Health workers begin strike against University of California medical centers

California Budget Crisis Threatens Basic Services

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Ronald Reagan UCLA (University of California Los Angeles) Medical Center is seen on Oct. 9, 2008 in Los Angeles.

Thousands of health workers have begun a two-day strike over labor contracts at University of California medical centers across California, which could involve thousands of employees and prompted postponement of some surgeries.

The union representing some 13,000 hospital pharmacists, nursing assistants, operating room scrubs and other health care workers began the walkout at 4 a.m. Tuesday at medical facilities in cities including San Diego, Orange, Los Angeles, Santa Monica, San Francisco and Sacramento, home to UC Davis Medical Center.

Green-shirted picketers were in place at the Los Angeles facility. The union is battling over staffing and pension issues.

Tom Rosenthal, chief medical officer for UCLA hospitals, says that to ensure patient safety, they've brought in 400 temp workers to fill in at three campuses. They've also filed a court injunction to ensure certain staffers stay on the job.

"Pharmacists, for example," Rosenthal said. "You can't run a hospital safely without pharmacy, we give millions of doses of drugs — it's the mainstay of treatment for a lot of the patients, so there's nobody else who can do that work other than pharmacists. So they were enjoined by name and they are in the hospital."

On Monday, Sacramento County Superior Court Judge David Brown granted the injunction only partially, ordering 453 workers to remain on the job.

"If all respiratory therapists in the UC Burn Centers and all pharmacists working in UCSF's California Poison Control System were permitted to strike," the judge wrote in his ruling, "there is reasonable cause to believe that the strike would prevent delivery of an essential public service."

But Brown also said there was no reason that others could not strike as long as staffing remained at weekend levels for critical services.

Rosenthal said UCLA has about 700 patients in three hospitals — Ronald Reagan UCLA Medical Center, UCLA Medical Center Santa Monica and the Resnick Neuropsychiatric Hospital. UCLA also runs Mattel Children's Hospital, but it is not separately licensed and sits within the Ronald Reagan campus. Rosenthal says the level one trauma center at Ronald Reagan remains open, as does the emergency department at Santa Monica.
 
"We're very disappointed that the union has put their economic self-interest in front of the patients, but our job is to assure that the patients that are here are cared for properly and safely and that's what we're doing here."
 
"We're caring for patients exactly as usual, but it's not a usual day," he said. "We've had to do a whole ton of things to be sure we can, in fact, run safely. That's cost a lot of money, but that's not the most important issue. We're working hard to make sure it is safe and business as usual."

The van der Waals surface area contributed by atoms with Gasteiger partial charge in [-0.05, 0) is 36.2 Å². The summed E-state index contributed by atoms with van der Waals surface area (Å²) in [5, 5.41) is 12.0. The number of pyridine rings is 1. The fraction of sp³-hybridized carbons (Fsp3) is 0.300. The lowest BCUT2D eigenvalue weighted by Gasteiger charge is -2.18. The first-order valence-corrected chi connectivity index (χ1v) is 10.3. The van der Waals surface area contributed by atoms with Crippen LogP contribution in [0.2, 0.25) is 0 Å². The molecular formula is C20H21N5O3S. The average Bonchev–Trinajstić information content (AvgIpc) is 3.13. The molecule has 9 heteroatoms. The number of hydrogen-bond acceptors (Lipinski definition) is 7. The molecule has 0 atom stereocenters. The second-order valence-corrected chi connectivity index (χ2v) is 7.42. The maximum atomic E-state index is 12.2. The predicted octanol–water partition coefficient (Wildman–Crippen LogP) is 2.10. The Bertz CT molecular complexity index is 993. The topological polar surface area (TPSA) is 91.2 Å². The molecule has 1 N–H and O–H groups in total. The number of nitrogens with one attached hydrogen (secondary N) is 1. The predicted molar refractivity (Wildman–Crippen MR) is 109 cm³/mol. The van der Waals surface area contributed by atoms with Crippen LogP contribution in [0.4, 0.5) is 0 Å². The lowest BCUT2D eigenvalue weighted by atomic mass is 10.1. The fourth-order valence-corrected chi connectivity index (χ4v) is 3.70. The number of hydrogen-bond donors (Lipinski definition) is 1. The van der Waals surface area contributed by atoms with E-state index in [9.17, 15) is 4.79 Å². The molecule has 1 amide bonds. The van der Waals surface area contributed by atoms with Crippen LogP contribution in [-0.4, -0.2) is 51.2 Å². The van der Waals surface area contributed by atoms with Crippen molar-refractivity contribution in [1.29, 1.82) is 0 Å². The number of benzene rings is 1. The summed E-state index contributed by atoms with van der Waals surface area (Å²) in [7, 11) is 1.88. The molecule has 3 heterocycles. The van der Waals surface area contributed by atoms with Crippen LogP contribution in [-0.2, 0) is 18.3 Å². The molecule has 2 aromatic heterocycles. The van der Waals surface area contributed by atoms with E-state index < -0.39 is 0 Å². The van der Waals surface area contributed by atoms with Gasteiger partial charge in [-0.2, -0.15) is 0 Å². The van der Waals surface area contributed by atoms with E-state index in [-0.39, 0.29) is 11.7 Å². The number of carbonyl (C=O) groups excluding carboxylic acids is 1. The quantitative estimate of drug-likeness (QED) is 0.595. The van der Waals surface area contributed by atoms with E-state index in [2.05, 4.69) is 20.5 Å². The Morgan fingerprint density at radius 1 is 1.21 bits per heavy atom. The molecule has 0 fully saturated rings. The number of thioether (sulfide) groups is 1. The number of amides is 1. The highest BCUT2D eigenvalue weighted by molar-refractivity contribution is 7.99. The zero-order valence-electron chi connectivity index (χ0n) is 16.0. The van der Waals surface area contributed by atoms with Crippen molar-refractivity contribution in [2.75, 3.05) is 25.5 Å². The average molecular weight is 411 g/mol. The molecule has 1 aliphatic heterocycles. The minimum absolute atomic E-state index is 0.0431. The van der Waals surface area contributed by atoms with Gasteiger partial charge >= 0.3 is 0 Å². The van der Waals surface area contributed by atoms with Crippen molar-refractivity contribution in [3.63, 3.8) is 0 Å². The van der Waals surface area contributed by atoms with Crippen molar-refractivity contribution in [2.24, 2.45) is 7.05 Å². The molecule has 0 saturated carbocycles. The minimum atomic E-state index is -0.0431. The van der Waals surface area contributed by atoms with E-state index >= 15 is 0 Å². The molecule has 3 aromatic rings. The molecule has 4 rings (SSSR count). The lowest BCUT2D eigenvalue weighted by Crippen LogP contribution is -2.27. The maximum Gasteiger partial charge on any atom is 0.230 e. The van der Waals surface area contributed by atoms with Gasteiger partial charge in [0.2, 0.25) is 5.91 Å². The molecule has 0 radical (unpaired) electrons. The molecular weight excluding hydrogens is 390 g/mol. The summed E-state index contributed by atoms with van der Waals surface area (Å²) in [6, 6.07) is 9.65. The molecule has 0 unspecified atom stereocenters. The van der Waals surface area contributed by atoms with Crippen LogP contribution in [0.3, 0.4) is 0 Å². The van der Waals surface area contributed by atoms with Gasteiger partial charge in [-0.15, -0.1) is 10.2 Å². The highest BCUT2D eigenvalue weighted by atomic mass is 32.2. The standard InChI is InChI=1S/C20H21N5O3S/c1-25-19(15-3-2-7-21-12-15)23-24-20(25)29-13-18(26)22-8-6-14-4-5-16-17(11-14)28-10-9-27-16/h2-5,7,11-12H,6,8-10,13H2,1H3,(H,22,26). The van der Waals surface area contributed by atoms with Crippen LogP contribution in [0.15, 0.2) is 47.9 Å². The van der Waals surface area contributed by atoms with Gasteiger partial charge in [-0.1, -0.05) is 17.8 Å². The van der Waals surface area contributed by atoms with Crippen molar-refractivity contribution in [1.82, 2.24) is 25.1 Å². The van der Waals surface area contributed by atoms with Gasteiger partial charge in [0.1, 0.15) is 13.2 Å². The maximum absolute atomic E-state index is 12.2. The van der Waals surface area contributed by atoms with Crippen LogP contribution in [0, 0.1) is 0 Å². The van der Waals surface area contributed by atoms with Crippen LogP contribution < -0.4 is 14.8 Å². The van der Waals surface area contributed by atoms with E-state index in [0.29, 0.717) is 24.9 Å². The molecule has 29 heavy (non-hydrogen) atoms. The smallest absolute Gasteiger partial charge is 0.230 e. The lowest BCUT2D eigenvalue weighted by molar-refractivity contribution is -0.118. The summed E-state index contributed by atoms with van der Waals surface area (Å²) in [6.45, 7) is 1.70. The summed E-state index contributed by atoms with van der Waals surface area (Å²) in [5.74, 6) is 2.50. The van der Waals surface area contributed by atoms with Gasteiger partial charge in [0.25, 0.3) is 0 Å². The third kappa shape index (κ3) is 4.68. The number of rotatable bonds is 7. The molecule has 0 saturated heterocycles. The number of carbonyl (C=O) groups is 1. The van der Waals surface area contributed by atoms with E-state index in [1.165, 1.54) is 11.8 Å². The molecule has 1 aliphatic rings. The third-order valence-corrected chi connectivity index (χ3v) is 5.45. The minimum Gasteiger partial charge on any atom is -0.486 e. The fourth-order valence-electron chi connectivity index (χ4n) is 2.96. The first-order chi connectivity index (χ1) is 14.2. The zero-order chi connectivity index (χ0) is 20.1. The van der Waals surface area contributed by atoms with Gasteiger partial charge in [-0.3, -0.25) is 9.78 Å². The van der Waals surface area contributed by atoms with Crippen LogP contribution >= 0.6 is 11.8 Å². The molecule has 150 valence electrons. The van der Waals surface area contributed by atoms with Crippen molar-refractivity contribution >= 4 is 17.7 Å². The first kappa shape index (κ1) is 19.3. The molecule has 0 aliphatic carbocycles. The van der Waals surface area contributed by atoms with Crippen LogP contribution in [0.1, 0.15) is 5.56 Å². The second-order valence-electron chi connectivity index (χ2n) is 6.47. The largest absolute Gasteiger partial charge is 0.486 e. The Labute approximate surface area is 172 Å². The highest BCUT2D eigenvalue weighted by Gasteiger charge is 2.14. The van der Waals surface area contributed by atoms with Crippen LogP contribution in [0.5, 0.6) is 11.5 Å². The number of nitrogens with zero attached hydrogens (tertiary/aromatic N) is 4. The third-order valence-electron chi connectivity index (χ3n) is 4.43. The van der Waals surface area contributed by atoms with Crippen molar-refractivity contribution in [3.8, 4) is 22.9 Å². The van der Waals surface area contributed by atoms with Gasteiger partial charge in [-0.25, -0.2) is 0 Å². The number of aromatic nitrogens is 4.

Kathryn Lybarger, who heads one of the unions representing workers on strike, says their main concern is patient care, too — but that they're being told to do more with less.

"That means then that their neighbors, your grandmother, who comes in here for care, is not getting the care that they need, and we can't stand for that anymore. The hospital is highly profitable and the UC executives are not putting those profits where they belong, which is patients. They are instead lining executives' pockets."

Rosenthal said that he thinks the strike is going to cost the UC medical centers between 4 and 5 million dollars.

"You don't have a good negotiation with someone who's talking to you through a bullhorn, so I think once these two days are over, we hope that the union and university negotiators will sit back down at a negotiating table and deal with the issues," Rosenthal said.

Lybarger spoke to NBC4 at a strike outside the UCLA Medical Center in Westwood. She says workers gave the University 10 days notice of the strike and have set up a patient protection task force so that, if there is an emergency inside, there are members willing to go in, work and then return to the picket line.

"If I say that we have a critical emergency that needs a particular union person to come in, they have agreed to do that and we're appreciative of that," Rosenthal said. "Because at the end of the day, the union may have issues, but the union and the university are completely in alignment about wanting to assure that the care of the patients is safe."

The workers, represented by the American Federation of State, County and Municipal Employees, contend that UC officials have allowed executive pensions to balloon, diverting money that would otherwise go to alleviate dangerously low staffing levels.

"We care about our patients and we feel that we're chronically understaffed and we need additional help," Ruben Gomez, a radiation therapist in Los Angeles, told KCBS-TV.

More than 2,000 workers were expected to walk out at UC facilities in Los Angeles and Santa Monica.

University officials prepared for the strike by postponing nonessential services, including some surgeries and some chemotherapy sessions for children.

"There may be delays," said Rosenthal. "Things are likely to be way slower than on a normal day. But things will be safe."

System officials said the main issue is the union's refusal to accept a new pension plan, similar to those of other state workers, that requires more employee contributions and reduces long-term benefits for new hires.

This story has been updated.

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